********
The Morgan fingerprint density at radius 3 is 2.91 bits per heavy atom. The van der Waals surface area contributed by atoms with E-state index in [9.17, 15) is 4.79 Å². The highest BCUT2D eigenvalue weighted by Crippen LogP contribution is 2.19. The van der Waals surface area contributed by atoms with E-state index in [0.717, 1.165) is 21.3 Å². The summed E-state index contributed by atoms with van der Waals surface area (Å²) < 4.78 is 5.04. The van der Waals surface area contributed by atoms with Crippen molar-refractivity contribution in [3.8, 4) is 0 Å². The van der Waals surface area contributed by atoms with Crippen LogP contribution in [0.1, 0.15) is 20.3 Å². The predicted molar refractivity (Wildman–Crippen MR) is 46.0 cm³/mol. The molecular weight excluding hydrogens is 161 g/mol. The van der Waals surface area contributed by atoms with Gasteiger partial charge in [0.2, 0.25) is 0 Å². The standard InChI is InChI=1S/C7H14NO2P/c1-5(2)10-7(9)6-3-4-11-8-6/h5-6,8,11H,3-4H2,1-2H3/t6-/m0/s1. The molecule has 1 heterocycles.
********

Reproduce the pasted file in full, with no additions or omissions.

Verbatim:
The Morgan fingerprint density at radius 3 is 2.91 bits per heavy atom. The van der Waals surface area contributed by atoms with E-state index in [9.17, 15) is 4.79 Å². The highest BCUT2D eigenvalue weighted by Crippen LogP contribution is 2.19. The van der Waals surface area contributed by atoms with E-state index in [0.717, 1.165) is 21.3 Å². The summed E-state index contributed by atoms with van der Waals surface area (Å²) < 4.78 is 5.04. The van der Waals surface area contributed by atoms with Crippen molar-refractivity contribution in [3.8, 4) is 0 Å². The van der Waals surface area contributed by atoms with Crippen LogP contribution in [0.1, 0.15) is 20.3 Å². The predicted molar refractivity (Wildman–Crippen MR) is 46.0 cm³/mol. The molecular weight excluding hydrogens is 161 g/mol. The van der Waals surface area contributed by atoms with Gasteiger partial charge in [0.2, 0.25) is 0 Å². The standard InChI is InChI=1S/C7H14NO2P/c1-5(2)10-7(9)6-3-4-11-8-6/h5-6,8,11H,3-4H2,1-2H3/t6-/m0/s1. The molecule has 1 heterocycles.